Colorado Author’s ‘Fat Girl’ Takes On A Touchy Subject

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Author Mona Awad
Mona Awad's debut novel is "13 Ways of Looking at a Fat Girl."

Mona Awad's debut novel "13 Ways of Looking at a Fat Girl" takes on a touchy subject -- women and their weight.

Awad is a doctoral candidate in creative writing and English literature at the University of Denver. She spoke with Andrea Dukakis.

On using the word "fat" in the title of her novel:

"I knew from the very beginning that I was going to be using that word. It's a very charged word. I think that it inspires a lot of very charged emotions and it's provocative, but it also brings to mind a lot of fixed ideas and notions and assumptions and I wanted to complicate those in the book. I want to explore those. Why do we have those? So it was very important to me to put that on the cover."

On what assumptions people associate with the word "fat":

"It's got far more psychological implications than I think we allow for. I think we see something very physical when we think of the word 'fat.' But to me it's always been more of an interior thing as well. And that's what I wanted to explore in the book was how it feels on the inside to feel that way on the outside."

On Awad's own experience with weight:

"I myself have struggled with weight. Frankly I don't know a woman who hasn't to some degree, but she's (the main character) drawn from what I observed as somebody who's gone through this and what I've seen, you know, a lot of people I care about have also gone through this."

On whether weight loss makes people happier:

"When we change our bodies, do we really change ourselves or is something else lost in the losing of flesh?"

On how Awad characterizes Lizzie's weight:

"A lot of women thanked me for not making Lizzie a specific size and that was a very intentional choice on my part because I do think this is a very universal kind of feeling -- just not feeling at ease with your skin."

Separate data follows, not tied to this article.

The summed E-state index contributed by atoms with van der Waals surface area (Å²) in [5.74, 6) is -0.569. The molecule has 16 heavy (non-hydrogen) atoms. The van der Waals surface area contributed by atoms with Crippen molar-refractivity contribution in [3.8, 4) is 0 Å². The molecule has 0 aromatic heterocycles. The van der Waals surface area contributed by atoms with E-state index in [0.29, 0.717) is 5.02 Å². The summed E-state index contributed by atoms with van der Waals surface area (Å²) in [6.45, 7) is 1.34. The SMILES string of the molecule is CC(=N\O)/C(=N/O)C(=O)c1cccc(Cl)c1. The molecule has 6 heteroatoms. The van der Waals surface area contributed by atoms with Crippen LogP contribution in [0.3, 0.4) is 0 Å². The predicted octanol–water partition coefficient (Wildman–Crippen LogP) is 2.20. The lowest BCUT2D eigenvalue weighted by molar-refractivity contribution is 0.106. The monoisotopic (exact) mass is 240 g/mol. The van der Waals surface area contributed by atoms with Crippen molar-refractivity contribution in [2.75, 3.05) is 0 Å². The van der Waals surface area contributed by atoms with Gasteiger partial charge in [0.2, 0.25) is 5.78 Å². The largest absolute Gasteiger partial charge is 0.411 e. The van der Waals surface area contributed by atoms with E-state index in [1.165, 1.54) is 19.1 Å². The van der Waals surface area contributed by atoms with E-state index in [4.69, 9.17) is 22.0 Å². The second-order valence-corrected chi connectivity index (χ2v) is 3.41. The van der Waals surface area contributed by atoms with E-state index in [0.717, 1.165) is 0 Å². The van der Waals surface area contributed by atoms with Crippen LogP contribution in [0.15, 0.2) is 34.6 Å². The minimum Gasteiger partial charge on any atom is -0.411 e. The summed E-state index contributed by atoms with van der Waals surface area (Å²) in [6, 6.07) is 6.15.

Read an excerpt:

When We Went Against the Universe

We went against the universe at the McDonald’s on the corner of Wolfedale and Mavis. On a sunny afternoon. Mel and I hate sunny afternoons. Especially here in Misery Saga, which is what you’re allowed to call Mississauga if you live there. In Misery Saga, there is nothing to do with sunny afternoons but all the things we have already done a thousand times. We’ve lain on our backs in the grass, listening to the same Discman, one earphone each, watching  the same clouds pass. We’ve walked in the woodlot pretending to pretend that it is Wonder‑ land, even though when you stand in the heart of it, you can still hear cars going by. We’ve eaten dry cupcakes at that des‑ sert place down the road where all the other kids go. We don’t like other kids but we go anyway, just for the bustle. We’ve sat behind the bleachers sharing Blizzards from Dairy Queen, the wind making our Catholic school kilts flap against our stubbly knees. Our favorite was the one with the pulverized brownies and nuts and chocolate sauce, but they don’t make it anymore for some reason. So we’re at the McDonald’s on the corner eating McFlurries, which everyone knows aren’t as good as Blizzards, even when you tell them to mix more things in.

We’re bored out of our minds as usual, having exhausted every topic of conversation. There is only so much Mel and I can say about the girls we hate or the bands and books and boys we love on a scale of one to ten. There is only so much we can play of The Human Race Game, which is when we eliminate the whole human race and only put back in the people we can stand and only if we both agree. There is only so much we can talk about how we’d give it up and what we’d be wearing and with which boy and what he’d be wearing and what album might be playing in the background. We’ve established, for the second time today, that for Mel it would be a red velvet dress, the drum‑ mer from London After Midnight, Renaissance wear, and Viola‑ tor. For me: a purple velvet dress, Vince Merino, a vintage suit, and Let Love In, but it changes.